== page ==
Norwegian noise terrorists, Frostbitt, aim to disrupt. Their music is as iconoclastic as metal can be with riffs that resemble dupstep drops and glitchy squeal effects that sound like a robot experiencing orgasm. They produced their first record in 2015 when people were still enthusiastic for experimental djent music, and they now return with their third LP like a group that went back in time. In this case, they tried to get back to the future but ended up in 1996 in the aftermath of Korn’s Life is Peachy album. Fortunately for them – maybe not us – they remembered to bring their eight-string guitars when packing their time-travelling kit.
You’ll find much to offend here if you lament how nu metal now has a revivalist audience among the millennial and ‘zoomer’ generations of metal heads. One dreads to think how the metal elitists in their homeland of Norway will react when they hear the opening title track. The absurd violence of the staccato guitars and monstrous distortion of bass will remind you of Car Bomb and Frontierer until vocalist, Ivan Hansen, enters the mix with his finest Jonathan Davis impression. He switches to Chino Moreno (Deftones) in the chorus after a scintillating vocoder arrangement and embarks on a Jens Kidman (Meshuggah) rage in the next section. The grooves are chaotic and jagged, yet the band have an ear for melody among this whirlwind of lethal electricity. ‘Masked Ghost Host’ poses the question: why have more artists not combined Meshuggah and Korn in their blending machine when aiming for a distinct sound?
The main bugbear of this album is the blatant imitation of Jonathan Davis on most of the songs. ‘Full Body Plutonium’ showcases a thrilling jazz fusion guitar solo and highlights the rhythmic talent of the group, but you’ll find it hard to overlook the derivative moments at the microphone. Sometimes, Frostbitt succeed in finding the audio paradigm that belongs to them rather than the nu metal artists of yesteryear. Let’s be clear: Korn and Deftones never sounded as crushing and as brutal as this in the 1990s, but they didn’t have the equipment today’s bands have at their fingertips. ‘Cyber Walk’ is a twenty-first century update on the graffiti approach of Frostbitt’s alternative American heroes. The absurd flatulence of the low-tuned guitars makes you feel like you’re stuck in a marsh with no prospect of finding dry land before the evening darkness arrives. Even Reflections would not contemplate the swishing palm-muted zap riffs of ‘Cancel Culture’ or ‘Bionic Scrapyard’, the latter of which incorporates math rock patterns but sounds like a Skrillex remix of Korn. Oh, wait… That happened in 2011, right?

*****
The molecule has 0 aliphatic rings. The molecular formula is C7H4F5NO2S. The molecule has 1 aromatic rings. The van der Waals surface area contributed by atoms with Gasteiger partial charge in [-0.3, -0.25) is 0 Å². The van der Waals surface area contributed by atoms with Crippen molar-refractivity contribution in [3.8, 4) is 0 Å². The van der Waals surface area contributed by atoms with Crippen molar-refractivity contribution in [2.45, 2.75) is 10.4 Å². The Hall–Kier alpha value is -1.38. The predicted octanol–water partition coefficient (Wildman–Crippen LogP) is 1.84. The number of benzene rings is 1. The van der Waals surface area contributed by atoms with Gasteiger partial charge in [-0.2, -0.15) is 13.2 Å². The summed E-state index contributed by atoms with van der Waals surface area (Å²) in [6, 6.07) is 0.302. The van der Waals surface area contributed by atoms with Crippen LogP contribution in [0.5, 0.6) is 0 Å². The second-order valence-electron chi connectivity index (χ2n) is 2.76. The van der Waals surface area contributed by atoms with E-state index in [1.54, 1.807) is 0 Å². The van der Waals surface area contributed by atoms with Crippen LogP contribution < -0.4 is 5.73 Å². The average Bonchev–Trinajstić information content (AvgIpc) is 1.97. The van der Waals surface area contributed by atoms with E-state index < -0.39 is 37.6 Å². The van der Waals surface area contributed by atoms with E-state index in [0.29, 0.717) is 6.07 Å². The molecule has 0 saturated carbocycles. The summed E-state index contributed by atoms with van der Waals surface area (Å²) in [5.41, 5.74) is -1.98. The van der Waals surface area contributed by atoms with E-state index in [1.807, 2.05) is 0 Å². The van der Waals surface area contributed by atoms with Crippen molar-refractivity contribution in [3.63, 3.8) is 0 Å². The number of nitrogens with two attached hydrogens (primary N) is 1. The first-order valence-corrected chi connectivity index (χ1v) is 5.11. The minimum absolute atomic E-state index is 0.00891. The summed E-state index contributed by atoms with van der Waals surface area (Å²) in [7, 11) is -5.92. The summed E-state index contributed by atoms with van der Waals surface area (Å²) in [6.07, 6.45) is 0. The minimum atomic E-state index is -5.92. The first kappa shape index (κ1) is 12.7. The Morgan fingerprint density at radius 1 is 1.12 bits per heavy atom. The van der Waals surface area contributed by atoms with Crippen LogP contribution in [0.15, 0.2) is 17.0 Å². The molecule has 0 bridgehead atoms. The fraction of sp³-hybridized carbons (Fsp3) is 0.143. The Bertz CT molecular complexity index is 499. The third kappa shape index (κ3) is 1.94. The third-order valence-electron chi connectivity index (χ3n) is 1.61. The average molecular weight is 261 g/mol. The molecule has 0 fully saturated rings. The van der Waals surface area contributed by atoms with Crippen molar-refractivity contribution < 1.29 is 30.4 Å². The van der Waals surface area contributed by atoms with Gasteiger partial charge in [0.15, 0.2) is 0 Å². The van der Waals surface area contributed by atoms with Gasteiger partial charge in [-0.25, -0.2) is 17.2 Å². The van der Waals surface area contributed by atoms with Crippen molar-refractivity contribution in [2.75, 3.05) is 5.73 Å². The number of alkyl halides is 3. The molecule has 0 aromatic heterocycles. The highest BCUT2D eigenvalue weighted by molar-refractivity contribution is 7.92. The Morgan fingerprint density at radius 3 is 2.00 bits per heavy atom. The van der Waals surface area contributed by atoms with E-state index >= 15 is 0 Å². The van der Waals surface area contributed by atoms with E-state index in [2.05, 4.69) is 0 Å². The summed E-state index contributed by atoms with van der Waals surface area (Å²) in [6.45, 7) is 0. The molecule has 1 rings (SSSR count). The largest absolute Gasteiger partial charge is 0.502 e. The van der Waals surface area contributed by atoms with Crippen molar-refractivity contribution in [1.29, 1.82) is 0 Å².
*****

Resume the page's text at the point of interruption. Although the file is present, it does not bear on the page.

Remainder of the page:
Your head tells you this is all hot air and no substance, yet your instincts warm to Frostbitt’s risk-taking and ability to reach new heights of pulverising violence. Drummer, Steffen Amandus Nielsen, has no choice but to insert rapid fills after almost every bar to keep up with the unpredictable guitar rhythms. ‘Sub-Zero Humanoid’ is unashamed of its noise pollution and hopes you’ll feel nauseous after one listen. The whole album would be even more exciting if it avoided the nu metal pastiche moments like the pseudo-rap delivery of closing track, ‘106’.
We need bands with new ideas in a world of abundant death metal monotony and black metal saturation, and Frostbitt know how to generate excitement. But they’ll attract as many haters as plaudits with one foot in 1996 and the other in a ‘thall’ puzzle.
Release Date: 06/01/2023
Record Label: Self Released
Standout tracks: MACHINE DESTROY, Cyber Walk, Bionic Scrapyard
Suggested Further Listening: Korn – Life is Peachy (1996), Reflections – Willow (2020), Space of Variations – IMAGO (2022)